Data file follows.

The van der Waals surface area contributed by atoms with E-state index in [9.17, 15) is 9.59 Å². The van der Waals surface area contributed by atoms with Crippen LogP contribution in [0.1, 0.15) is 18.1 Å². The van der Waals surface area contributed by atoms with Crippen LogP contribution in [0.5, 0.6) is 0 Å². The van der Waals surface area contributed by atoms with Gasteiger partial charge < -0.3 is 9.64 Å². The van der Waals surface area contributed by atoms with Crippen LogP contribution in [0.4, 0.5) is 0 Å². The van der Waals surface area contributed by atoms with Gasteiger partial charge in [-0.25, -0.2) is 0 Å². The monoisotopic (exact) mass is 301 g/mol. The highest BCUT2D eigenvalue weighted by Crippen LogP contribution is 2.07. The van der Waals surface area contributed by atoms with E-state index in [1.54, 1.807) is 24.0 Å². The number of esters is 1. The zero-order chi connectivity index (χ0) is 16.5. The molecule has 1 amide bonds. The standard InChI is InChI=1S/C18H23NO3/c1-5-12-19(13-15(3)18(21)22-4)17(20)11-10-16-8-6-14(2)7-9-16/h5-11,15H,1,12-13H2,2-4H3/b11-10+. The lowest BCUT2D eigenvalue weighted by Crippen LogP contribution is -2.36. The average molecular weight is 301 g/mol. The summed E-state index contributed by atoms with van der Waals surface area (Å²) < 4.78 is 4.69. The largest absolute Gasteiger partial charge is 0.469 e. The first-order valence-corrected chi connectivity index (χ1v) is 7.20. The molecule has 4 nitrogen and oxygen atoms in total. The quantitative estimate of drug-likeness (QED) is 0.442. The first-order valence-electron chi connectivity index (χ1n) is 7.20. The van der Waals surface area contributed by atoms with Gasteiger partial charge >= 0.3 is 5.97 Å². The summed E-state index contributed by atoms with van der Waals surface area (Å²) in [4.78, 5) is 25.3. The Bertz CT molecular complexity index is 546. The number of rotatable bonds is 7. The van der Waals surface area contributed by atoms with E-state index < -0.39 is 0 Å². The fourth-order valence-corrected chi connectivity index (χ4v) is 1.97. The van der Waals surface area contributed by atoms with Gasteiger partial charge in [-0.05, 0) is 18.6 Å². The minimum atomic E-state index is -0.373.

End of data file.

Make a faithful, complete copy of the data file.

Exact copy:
The van der Waals surface area contributed by atoms with E-state index in [9.17, 15) is 9.59 Å². The van der Waals surface area contributed by atoms with Crippen LogP contribution in [0.1, 0.15) is 18.1 Å². The van der Waals surface area contributed by atoms with Crippen LogP contribution in [0.5, 0.6) is 0 Å². The van der Waals surface area contributed by atoms with Gasteiger partial charge < -0.3 is 9.64 Å². The van der Waals surface area contributed by atoms with Crippen LogP contribution in [0.4, 0.5) is 0 Å². The van der Waals surface area contributed by atoms with Gasteiger partial charge in [-0.25, -0.2) is 0 Å². The monoisotopic (exact) mass is 301 g/mol. The highest BCUT2D eigenvalue weighted by Crippen LogP contribution is 2.07. The van der Waals surface area contributed by atoms with E-state index in [1.54, 1.807) is 24.0 Å². The number of esters is 1. The zero-order chi connectivity index (χ0) is 16.5. The molecule has 1 amide bonds. The standard InChI is InChI=1S/C18H23NO3/c1-5-12-19(13-15(3)18(21)22-4)17(20)11-10-16-8-6-14(2)7-9-16/h5-11,15H,1,12-13H2,2-4H3/b11-10+. The lowest BCUT2D eigenvalue weighted by Crippen LogP contribution is -2.36. The average molecular weight is 301 g/mol. The summed E-state index contributed by atoms with van der Waals surface area (Å²) < 4.78 is 4.69. The largest absolute Gasteiger partial charge is 0.469 e. The first-order valence-corrected chi connectivity index (χ1v) is 7.20. The molecule has 4 nitrogen and oxygen atoms in total. The quantitative estimate of drug-likeness (QED) is 0.442. The first-order valence-electron chi connectivity index (χ1n) is 7.20. The van der Waals surface area contributed by atoms with Gasteiger partial charge >= 0.3 is 5.97 Å². The summed E-state index contributed by atoms with van der Waals surface area (Å²) in [4.78, 5) is 25.3. The Bertz CT molecular complexity index is 546. The number of rotatable bonds is 7. The van der Waals surface area contributed by atoms with E-state index < -0.39 is 0 Å². The fourth-order valence-corrected chi connectivity index (χ4v) is 1.97. The van der Waals surface area contributed by atoms with Gasteiger partial charge in [-0.05, 0) is 18.6 Å². The minimum atomic E-state index is -0.373.